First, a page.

Why is America a more attractive place to invest than virtually any other? What does America have that gives it such an advantage in attracting capital? A reserve currency? Low taxes? Dynamic entrepreneurs? Low cost manufacturing?

I think America’s main advantage in attracting equity capital is its shareholder friendly culture. The shareholder, the one who commits capital, gets paid first and the chain of title to corporate profits is pretty clear.

In contrast, the shareholder claim on profits in other countries can be 5th or 6th down the list, after employees, suppliers, local government etc. That is the difference. If capital goes where it is best treated, the US remains the best place for a global investor and that bring money into the Dollar, on a massive scale.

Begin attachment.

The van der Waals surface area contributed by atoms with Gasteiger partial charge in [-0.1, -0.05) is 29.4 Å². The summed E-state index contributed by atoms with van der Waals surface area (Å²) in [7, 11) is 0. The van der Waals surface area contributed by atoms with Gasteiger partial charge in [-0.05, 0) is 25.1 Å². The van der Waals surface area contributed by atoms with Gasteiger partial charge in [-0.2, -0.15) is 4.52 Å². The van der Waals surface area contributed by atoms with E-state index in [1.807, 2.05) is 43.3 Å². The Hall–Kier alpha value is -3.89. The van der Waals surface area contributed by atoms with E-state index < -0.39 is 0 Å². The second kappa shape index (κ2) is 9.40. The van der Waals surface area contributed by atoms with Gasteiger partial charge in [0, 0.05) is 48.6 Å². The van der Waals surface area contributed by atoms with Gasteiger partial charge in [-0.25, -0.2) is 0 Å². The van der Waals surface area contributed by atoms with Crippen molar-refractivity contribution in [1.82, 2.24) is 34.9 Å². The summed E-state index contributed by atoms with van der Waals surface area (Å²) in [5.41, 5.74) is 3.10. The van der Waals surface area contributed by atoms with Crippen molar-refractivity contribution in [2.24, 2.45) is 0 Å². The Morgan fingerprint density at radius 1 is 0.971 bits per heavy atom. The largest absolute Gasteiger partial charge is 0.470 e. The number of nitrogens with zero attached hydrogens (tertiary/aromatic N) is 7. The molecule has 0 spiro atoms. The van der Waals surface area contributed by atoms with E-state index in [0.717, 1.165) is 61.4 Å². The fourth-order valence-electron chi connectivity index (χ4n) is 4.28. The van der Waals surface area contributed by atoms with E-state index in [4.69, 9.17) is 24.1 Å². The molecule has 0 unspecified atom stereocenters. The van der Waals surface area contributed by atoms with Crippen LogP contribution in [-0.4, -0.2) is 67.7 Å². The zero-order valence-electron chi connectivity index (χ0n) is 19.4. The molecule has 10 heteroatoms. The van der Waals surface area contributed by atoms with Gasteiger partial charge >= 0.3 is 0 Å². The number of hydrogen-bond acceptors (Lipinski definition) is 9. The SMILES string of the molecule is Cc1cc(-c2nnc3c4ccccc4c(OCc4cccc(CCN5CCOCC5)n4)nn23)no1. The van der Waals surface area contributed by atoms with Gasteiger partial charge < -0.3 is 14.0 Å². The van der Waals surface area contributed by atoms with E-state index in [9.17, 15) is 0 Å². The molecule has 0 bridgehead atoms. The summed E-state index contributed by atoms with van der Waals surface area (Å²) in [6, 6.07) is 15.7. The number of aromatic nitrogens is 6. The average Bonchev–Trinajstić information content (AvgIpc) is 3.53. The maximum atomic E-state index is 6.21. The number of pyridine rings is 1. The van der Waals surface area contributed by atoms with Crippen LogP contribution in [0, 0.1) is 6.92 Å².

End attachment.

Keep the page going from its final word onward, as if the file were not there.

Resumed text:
Remove that characteristic of the US capital markets and everything could change. Funding of the US debt may have to be done almost entirely domestically, which can mean massive money printing, capital restrictions, rate caps, much higher taxes until eventually the socialists run out of other people’s money.

B. Thinking In Bets

Wanted to improve my decision making, so read Annie Duke’s Thinking In Bets and thought it had some interesting parallels with Dalio’s Principles.

A few big ideas I got from the book: